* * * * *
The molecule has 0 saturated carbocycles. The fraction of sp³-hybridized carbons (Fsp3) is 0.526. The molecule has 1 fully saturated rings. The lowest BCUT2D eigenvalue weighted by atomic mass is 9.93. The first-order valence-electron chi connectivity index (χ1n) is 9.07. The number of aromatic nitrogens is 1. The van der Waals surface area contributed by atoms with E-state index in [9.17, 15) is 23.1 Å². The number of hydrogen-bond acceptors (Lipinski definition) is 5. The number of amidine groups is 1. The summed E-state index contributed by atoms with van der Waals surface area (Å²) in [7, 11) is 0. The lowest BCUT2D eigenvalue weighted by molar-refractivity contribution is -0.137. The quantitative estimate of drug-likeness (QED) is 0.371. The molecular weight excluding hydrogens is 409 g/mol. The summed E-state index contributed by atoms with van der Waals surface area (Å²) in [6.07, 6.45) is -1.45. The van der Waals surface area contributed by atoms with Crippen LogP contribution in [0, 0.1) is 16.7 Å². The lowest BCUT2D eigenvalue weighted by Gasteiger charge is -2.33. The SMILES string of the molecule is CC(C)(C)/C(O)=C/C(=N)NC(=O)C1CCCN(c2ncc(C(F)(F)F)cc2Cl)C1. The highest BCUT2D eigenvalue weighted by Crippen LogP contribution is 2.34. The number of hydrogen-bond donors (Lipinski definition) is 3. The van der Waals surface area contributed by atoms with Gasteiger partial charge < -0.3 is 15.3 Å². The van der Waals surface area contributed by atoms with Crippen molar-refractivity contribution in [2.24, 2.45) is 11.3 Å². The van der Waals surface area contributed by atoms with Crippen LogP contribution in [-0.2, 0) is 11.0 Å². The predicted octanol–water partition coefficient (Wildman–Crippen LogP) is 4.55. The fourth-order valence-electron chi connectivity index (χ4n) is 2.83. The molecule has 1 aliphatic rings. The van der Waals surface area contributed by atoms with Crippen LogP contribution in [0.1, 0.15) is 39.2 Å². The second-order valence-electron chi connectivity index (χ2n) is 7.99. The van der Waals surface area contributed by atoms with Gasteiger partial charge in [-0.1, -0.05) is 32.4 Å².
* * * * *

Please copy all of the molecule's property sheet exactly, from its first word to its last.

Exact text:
The molecule has 0 saturated carbocycles. The fraction of sp³-hybridized carbons (Fsp3) is 0.526. The molecule has 1 fully saturated rings. The lowest BCUT2D eigenvalue weighted by atomic mass is 9.93. The first-order valence-electron chi connectivity index (χ1n) is 9.07. The number of aromatic nitrogens is 1. The van der Waals surface area contributed by atoms with E-state index in [9.17, 15) is 23.1 Å². The number of hydrogen-bond acceptors (Lipinski definition) is 5. The number of amidine groups is 1. The summed E-state index contributed by atoms with van der Waals surface area (Å²) in [7, 11) is 0. The lowest BCUT2D eigenvalue weighted by molar-refractivity contribution is -0.137. The quantitative estimate of drug-likeness (QED) is 0.371. The molecular weight excluding hydrogens is 409 g/mol. The summed E-state index contributed by atoms with van der Waals surface area (Å²) in [6.07, 6.45) is -1.45. The van der Waals surface area contributed by atoms with Crippen LogP contribution in [0, 0.1) is 16.7 Å². The lowest BCUT2D eigenvalue weighted by Gasteiger charge is -2.33. The SMILES string of the molecule is CC(C)(C)/C(O)=C/C(=N)NC(=O)C1CCCN(c2ncc(C(F)(F)F)cc2Cl)C1. The highest BCUT2D eigenvalue weighted by Crippen LogP contribution is 2.34. The number of hydrogen-bond donors (Lipinski definition) is 3. The van der Waals surface area contributed by atoms with Gasteiger partial charge < -0.3 is 15.3 Å². The van der Waals surface area contributed by atoms with Crippen molar-refractivity contribution in [2.24, 2.45) is 11.3 Å². The van der Waals surface area contributed by atoms with Crippen LogP contribution in [-0.2, 0) is 11.0 Å². The predicted octanol–water partition coefficient (Wildman–Crippen LogP) is 4.55. The fourth-order valence-electron chi connectivity index (χ4n) is 2.83. The molecule has 1 aliphatic rings. The van der Waals surface area contributed by atoms with Crippen LogP contribution in [0.1, 0.15) is 39.2 Å². The second-order valence-electron chi connectivity index (χ2n) is 7.99. The van der Waals surface area contributed by atoms with Gasteiger partial charge in [-0.1, -0.05) is 32.4 Å².